Anthony M Norcia

The visual system of the human, like other altricial species, undergoes an extensive period of postnatal development. Development is both quantitative (e.g., visual performance improves substantially with age) and qualitative (e.g., the visual system of the neonate displays a number of attributes that are absent in the adult). This chapter selectively reviews major aspects of quantitative and qualitative change. The emphasis is on functions that are thought to be the province of the early stages of the visual pathway, where the neural image is formed and primitive features of visual objects are first extracted. Large areas of activity in the field of infant visual development, such as object permanence, attention, and the recognition of objects and faces, are not covered. As with most reviews of human visual development, this review starts with a consideration of methodological issues unique to the field.

Research methods

Methodological considerations are of paramount importance in studies of human visual development. Because the behavioral repertoire is so limited (and constantly changing with development) and because infant observers cannot be instructed, specialized behavioral techniques have been developed (Dobson, 1990; Hainline, 1993; Hamer and Mayer, 1994). Electrophysiological measures, such as the visual evoked potential (VEP) require no overt behavioral responses other than fixation and accommodation. Because the VEP is generated in visual cortex, it is ideally suited for studying the early elements of the visual pathway, the development of which is the focus of this review.

The VEP is a far-field potential that is time- or phase-locked to the visual stimulus. It is this synchronization of the response to the stimulus that allows the investigator to design filters that can select out the visually driven activity from the background electroencephalographic (EEG) and other sources of biological and industrial noise. VEPs were first detected in the early 1950s by averaging the EEG record over fixed time intervals that were precisely aligned with the stimulus onset. The logic of averaging is that all activity that is not synchronized with the stimulus onset is random; thus, the average of these random signals will tend to zero in the limit of an infinitely large number of averaged records. The time-locked activity, by contrast, is not diminished by the averaging process. As the number of records in the average increases, the time-locked activity represents an ever-increasing proportion of the variance in the record.

The steady-state VEP When the stimulus is presented at periodic time intervals, the VEP can also be isolated using spectral analysis procedures. Periodic inputs (stimuli) lead to periodic outputs (responses), and the location of these responses in the spectrum is under the control of the investigator. This prior knowledge of what frequencies in the EEG are relevant (phase-locked at a frequency related to the input frequency) and which are irrelevant (non— phase-locked or of the wrong frequency) makes it possible to design frequency-specific filters that are highly effective in separating the signal from the noise.

Figure 13.1 A shows an example of a typical steady-state VEP (SSVEP) spectrum obtained in response to a low spatial frequency grating that was reversed in contrast at 7.25 Hz (14.5 pattern reversals per second). This spectrum is compared to that obtained with the subject viewing a blank screen (lower spectrum in Fig. 13.1A). The SSVEP is composed of several response peaks that occur at exact integer multiples of the stimulus frequency. In the case of the pattern reversal stimulus, the response is symmetrical for each reversal of the pattern, and the spectrum comprises even harmonics (2F, 4F, 6F. . . where F is the stimulus frequency). Because the stimulus is periodic, the response waveform is also periodic, as illustrated in Figure 13.15. The waveform is not sinusoidal and has two large positive and negative peaks corresponding to the frequency doubling of the response that is apparent in the spectrum.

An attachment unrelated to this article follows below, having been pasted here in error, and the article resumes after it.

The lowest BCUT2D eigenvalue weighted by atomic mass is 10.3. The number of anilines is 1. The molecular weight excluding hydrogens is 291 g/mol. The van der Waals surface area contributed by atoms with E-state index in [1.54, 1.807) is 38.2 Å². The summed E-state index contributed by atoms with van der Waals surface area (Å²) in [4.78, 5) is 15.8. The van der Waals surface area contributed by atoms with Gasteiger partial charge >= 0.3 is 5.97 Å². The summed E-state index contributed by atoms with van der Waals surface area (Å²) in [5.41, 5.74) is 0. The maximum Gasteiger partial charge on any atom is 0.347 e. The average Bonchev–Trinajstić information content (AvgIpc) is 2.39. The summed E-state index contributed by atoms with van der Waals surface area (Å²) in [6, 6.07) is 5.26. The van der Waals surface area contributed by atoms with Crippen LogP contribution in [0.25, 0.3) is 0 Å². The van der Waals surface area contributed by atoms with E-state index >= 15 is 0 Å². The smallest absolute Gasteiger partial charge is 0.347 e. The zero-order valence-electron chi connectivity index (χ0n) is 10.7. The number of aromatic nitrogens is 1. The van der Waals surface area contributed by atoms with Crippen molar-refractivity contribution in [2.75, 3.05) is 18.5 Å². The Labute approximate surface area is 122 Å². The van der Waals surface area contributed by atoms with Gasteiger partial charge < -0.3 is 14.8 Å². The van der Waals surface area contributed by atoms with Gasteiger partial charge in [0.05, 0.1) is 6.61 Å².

The SSVEP differs critically from the EEG in that the phase of the SSVEP is constant over repeated presentations, whereas that of the EEG is random. This is illustrated in Figure 13.1 C, which plots the SSVEP in polar coordinates. The components of the SSVEP response are complex numbers; that is, the response has both an amplitude and a phase value. The phase of the response is nonzero owing to the presence of neural delays and integration processes. The fact that the response phases from individual trials cluster around a value of 180° in the figure (filled symbols) indicates that the response is synchronized with the stimulus. A phase angle of 180° is consistent with relative delays with respect to the stimulus of 34.5, 103.5, 148.0 . . . , ms for the 14.5-Hz response frequency. This ambiguity is due to phase being a modulo 2-pi variable. The phase of the EEG is random (see Figure 13.1 C, open symbols). If one averages the x values (real part) and the y values (imaginary part) and computes the magnitude of the resulting vector, the SSVEP has an amplitude that is not consistent with zero, given the error, but the EEG is consistent with zero (see

larger and smaller filled and open symbols in Figure 13.1 C, respectively).

The Swept-parameter VEP Spectral analysis of the SSVEP often results in signal-to-noise ratios that are sufficiently high to detect the response and to measure its amplitude and phase using relatively short data records; as the stimulus value is systematically varied (Regan, 1977). This technique, known as the swept-parameter or sweep VEP, is useful for measuring sensory thresholds-based extrapolation of VEP response functions (Campbell and Maffei, 1970).